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Literary works

There is a lively history of poetry, and poetry keeps engaging, fulfilling, and transgressing that history. Each of us becomes a more effective and responsive reader as we learn more about poetry’s past and its forms. Literary works have conventionally been divided into three generic types or classes, dependent upon who is supposedly speaking:

  • epic or narrative: in which the narrator speaks in the first person, then lets the characters speak for themselves;
  • drama: in which the characters do all the talking;
  • lyric: uttered through the first person.

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From Wikipedia, the free encyclopedia.

Ode is a form of stately and elaborate lyrical verse. A classic ode is structured in three parts – the strophe, the antistrophe and the epode but different forms such as the homostrophic ode and the irregular ode exist.

Greek origins

There were two great divisions of the Greek melos or song; the one the personal utterance of the poet, the other, the choric song of his band of trained dancers. Each of these culminated in what have been called odes, but the former, in the hands of Alcaeus, Anacreon and Sappho, came closer to what modern criticism knows as lyric, pure and simple. On the other hand, the choir-song, in which the poet spoke for himself, but always supported, or interpreted, by a chorus, led up to what is now known as ode proper. It was Alcman, as is supposed, who first gave to his poems a strophic arrangement, and the strophe has come to be essential to an ode. Stesichorus, Ibycus and Simonides of Ceos led the way to the two great masters of ode among the ancients, Pindar and Bacchylides.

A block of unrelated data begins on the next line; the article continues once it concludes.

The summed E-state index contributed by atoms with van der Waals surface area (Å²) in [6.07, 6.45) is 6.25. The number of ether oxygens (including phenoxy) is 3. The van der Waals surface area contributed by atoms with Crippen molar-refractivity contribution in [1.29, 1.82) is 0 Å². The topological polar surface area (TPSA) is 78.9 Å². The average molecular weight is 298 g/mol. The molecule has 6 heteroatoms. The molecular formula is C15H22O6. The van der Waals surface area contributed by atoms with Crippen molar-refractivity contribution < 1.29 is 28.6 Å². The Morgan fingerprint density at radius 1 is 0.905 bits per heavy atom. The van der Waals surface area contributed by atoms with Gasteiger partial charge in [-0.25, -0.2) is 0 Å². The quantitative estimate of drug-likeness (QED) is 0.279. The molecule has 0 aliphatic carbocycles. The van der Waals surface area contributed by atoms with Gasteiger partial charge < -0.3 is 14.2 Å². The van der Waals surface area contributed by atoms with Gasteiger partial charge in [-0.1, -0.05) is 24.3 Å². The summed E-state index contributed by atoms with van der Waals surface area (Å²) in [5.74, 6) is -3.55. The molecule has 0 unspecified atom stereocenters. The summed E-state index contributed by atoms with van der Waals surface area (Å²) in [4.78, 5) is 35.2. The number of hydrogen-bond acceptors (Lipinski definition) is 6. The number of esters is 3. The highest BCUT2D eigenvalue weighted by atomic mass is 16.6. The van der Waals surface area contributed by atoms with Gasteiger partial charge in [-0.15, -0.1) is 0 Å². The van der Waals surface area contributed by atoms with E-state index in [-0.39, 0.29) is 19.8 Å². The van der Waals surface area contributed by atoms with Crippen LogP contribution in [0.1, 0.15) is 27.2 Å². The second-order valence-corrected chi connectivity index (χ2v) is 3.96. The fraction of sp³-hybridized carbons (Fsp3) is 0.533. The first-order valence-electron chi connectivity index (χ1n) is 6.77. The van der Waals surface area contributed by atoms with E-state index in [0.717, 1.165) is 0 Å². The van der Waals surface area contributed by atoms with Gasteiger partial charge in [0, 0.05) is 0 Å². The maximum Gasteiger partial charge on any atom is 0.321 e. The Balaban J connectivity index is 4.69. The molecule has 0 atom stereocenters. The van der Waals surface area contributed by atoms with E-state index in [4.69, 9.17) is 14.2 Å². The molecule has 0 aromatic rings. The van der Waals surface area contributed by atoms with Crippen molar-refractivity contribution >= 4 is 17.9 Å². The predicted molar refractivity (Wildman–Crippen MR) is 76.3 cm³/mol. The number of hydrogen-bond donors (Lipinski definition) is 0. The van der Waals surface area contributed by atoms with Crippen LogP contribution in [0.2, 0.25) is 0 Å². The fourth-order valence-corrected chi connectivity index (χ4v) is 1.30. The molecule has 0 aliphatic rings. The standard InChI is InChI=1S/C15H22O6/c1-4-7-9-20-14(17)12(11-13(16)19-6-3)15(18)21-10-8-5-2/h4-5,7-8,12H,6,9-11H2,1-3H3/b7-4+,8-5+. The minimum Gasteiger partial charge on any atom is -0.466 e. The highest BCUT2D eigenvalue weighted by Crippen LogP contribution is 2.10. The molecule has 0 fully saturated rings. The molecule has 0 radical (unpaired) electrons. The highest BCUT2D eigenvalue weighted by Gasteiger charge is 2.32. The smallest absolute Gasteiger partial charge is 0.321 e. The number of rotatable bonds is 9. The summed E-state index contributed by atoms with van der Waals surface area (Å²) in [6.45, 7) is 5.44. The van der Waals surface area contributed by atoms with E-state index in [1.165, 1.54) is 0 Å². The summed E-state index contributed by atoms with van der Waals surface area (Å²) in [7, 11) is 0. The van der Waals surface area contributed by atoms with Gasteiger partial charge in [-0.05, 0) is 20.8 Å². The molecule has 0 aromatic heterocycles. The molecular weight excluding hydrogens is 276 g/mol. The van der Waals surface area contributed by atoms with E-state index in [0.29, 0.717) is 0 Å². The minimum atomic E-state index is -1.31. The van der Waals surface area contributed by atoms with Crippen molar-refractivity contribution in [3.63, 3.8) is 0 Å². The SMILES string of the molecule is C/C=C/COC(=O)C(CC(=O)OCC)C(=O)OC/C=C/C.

The form and verse-arrangement of Pindar’s great lyrics have regulated the type of the heroic ode. It is now perceived that they are consciously composed in very elaborate measures, and that each is the result of a separate act of creative ingenuity, but each preserving an absolute consistency of form. So far from being, as critics down to Cowley and Boileau supposed, utterly licentious in their irregularity, they are more like the canzos and sirvcntcs of the medieval troubadours than any modern verse. The Latins themselves seem to have lost the secret of these complicated harmonies, and they made no serious attempt to imitate the odes of Pindar and Bacchylides.

It is probable that the Greek odes gradually lost their musical character; they were accompanied on the flute, and then declaimed without any music at all. The ode, as it was practised by the Romans, returned to the personally lyrical form of the Lesbian lyrists. This was exemplified, in the most exquisite way, by Horace and Catullus; the former imitated, and even translated, Alcaeus and Anacreon, the latter was directly inspired by Sappho.

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NOVEL, n. A short story padded. A species of composition bearing the same relation to literature that the panorama bears to art. As it is too long to be read at a sitting the impressions made by its successive parts are successively effaced, as in the panorama. Unity, totality of effect, is impossible; for besides the few pages last read all that is carried in mind is the mere plot of what has gone before. To the romance the novel is what photography is to painting. Its distinguishing principle, probability, corresponds to the literal actuality of the photograph and puts it distinctly into the category of reporting; whereas the free wing of the romancer enables him to mount to such altitudes of imagination as he may be fitted to attain; and the first three essentials of the literary art are imagination, imagination and imagination. The art of writing novels, such as it was, is long dead everywhere except in Russia, where it is new. Peace to its ashes — some of which have a large sale.